Many Americans are, unfortunately, receiving unemployment compensation right now. But that could be an opportunity for would-be entrepreneurs. Have you considered starting a business with that unemployment money?
And there’s a real need for innovation.Unemployment rose in the U.S. in April with the biggest monthly spike since 1948. Small Business Trends contacted Mike Nunez, Chief Communications Officer at Incfile, to find out how to get your business up and running this way.
How to Start a Business with Unemployment Money
“With unemployment on the rise, more and more Americans are applying for government assistance,” he writes. “The job market has significantly contracted, and the chances of finding new opportunities for employment are few and far between.”
Drop The Job Search?
He says that’s forced some Americans to drop the job search and start an LLC. These are also known as a limited liability company.
Nunez supplies a little extra information to sweeten the pot.
“Lucky for them, collecting unemployment and starting an LLC is a viable option supported by the Department of Labor and a number of states.”
Nunez has 21-years of experience on the Internet. His resume includes four years at Google. He spent time on the Shopping and DoubleClick Search teams there. He’s well qualified to supply practical advice to folks who want to be entrepreneurs.
Millions of People
Like suggesting starting out in the same place you draw your UI from.
“Are you one of the millions of people applying for unemployment insurance (UI) each week? A visit to your state’s labor department website is the first place to start.”
Look to see if the Self-Employment Assistance Program (SEAP) is offered. Then look over the criteria for applying to see if you are eligible.
Establishing Your Business
“SEAP will allow you to work on establishing your business while collecting weekly unemployment checks,” Nunez says. “You do not need to actively look for work while on the program.”
If your state’s labor department website doesn’t offer it, there’s no need to give up. Unemployment insurance payments can still be used to start your LLC. There’s one important difference though. Any money earned from the business needs to be reported and deducted when you make weekly UI claims.
“This same rule would apply if you accepted a part-time job, so working on your business and getting paid would be considered part-time work.”
There’s more budding entrepreneurs need to know about. Like the fact that if you start earning some money for your new enterprise, that cash will not be deducted from unemployment payments while you’re on SEAP. Nunez also says there are online instructional videos for support and training. You can also get more training with a business counselor.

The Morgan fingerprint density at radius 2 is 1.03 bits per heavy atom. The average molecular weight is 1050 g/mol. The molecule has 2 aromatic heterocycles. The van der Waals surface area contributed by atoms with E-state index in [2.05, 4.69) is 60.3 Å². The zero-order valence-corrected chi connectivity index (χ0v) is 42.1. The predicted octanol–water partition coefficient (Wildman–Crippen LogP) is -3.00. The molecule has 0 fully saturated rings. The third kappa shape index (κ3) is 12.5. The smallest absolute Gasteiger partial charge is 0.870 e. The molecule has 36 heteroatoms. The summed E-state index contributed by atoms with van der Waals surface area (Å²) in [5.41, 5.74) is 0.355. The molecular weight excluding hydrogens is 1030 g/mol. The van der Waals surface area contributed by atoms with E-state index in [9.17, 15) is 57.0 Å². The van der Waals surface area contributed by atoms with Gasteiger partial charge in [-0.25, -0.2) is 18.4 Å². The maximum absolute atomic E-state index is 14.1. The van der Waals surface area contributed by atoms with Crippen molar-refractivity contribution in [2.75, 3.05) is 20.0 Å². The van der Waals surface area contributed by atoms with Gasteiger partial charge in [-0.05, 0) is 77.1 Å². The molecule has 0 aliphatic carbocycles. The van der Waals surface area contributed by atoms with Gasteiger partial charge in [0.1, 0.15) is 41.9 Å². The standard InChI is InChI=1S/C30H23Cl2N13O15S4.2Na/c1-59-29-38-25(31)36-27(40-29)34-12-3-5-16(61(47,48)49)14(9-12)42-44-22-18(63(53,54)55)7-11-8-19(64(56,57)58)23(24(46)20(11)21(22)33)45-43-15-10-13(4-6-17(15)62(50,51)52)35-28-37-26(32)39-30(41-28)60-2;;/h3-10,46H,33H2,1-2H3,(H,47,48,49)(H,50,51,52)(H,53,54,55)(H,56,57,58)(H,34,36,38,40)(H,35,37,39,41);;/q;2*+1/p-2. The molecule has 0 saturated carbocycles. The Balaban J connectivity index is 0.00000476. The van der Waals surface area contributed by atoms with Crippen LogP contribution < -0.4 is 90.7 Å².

Your Own Boss
He stresses the bonuses to being your own boss.
“The great part about starting your own business is creating your own ideal job! Whether your passion is marketing, food, retail, consulting or a myriad of other choices, use your passion to create your business.”
It’s also a great way to direct your energy in a positive way when you’re quarantined.
“Besides,” Nunez says, “You have the opportunity to create something from nothing and reap the fruits of your labors.”
Still, you’ll need to tread into these business waters carefully. Protecting yourself legally is a good idea.
“Entrepreneurs need to create an LLC. These can provide you with limited liability coverage and help protect your personal assets if a lawsuit gets filed against your company. And although an LLC does offer liability coverage, it is important to remember that the first “L” in LLC stands for limited. So having additional business insurance may come in handy.”
He also suggests avoiding big purchases in the beginning. If you don’t need it right away you should start slow and evaluate everything you want to buy early on.
There are some other considerations.
“Before you start a new business, you want to make sure it’s going to be right for you and for the market, “ he says. “Don’t blindly dive headfirst in—research everything you need to do before your doors open. Look into key areas for your industry—from market data and customer needs to taxes and setting up your business. Understand rules, regulations and laws and choose the correct business entity.”
Nunez offered up some final words of encouragement.
“Starting and running a business is hard work. It will require risk, a positive attitude, networking, people skills, commitment and a plan. But if there is ever a time to get started and pursue the dream of becoming your own boss, then it is now.”
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